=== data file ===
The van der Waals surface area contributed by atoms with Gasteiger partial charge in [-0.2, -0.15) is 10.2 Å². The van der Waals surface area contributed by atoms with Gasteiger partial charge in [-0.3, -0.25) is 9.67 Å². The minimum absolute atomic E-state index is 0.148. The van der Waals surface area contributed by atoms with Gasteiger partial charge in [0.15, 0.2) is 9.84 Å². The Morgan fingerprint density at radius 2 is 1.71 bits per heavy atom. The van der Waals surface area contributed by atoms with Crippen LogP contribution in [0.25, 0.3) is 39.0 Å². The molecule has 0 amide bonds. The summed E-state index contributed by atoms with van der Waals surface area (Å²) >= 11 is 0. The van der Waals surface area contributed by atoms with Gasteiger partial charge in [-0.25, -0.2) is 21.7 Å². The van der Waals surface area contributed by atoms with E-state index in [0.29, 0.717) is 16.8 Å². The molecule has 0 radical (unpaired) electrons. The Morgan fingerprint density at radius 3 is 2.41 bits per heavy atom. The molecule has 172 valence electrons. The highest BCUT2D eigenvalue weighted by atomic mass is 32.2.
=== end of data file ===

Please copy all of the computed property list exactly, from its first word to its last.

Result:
The van der Waals surface area contributed by atoms with Gasteiger partial charge in [-0.2, -0.15) is 10.2 Å². The van der Waals surface area contributed by atoms with Gasteiger partial charge in [-0.3, -0.25) is 9.67 Å². The minimum absolute atomic E-state index is 0.148. The van der Waals surface area contributed by atoms with Gasteiger partial charge in [0.15, 0.2) is 9.84 Å². The Morgan fingerprint density at radius 2 is 1.71 bits per heavy atom. The van der Waals surface area contributed by atoms with Crippen LogP contribution in [0.25, 0.3) is 39.0 Å². The molecule has 0 amide bonds. The summed E-state index contributed by atoms with van der Waals surface area (Å²) >= 11 is 0. The van der Waals surface area contributed by atoms with Gasteiger partial charge in [-0.25, -0.2) is 21.7 Å². The van der Waals surface area contributed by atoms with E-state index in [0.29, 0.717) is 16.8 Å². The molecule has 0 radical (unpaired) electrons. The Morgan fingerprint density at radius 3 is 2.41 bits per heavy atom. The molecule has 172 valence electrons. The highest BCUT2D eigenvalue weighted by atomic mass is 32.2.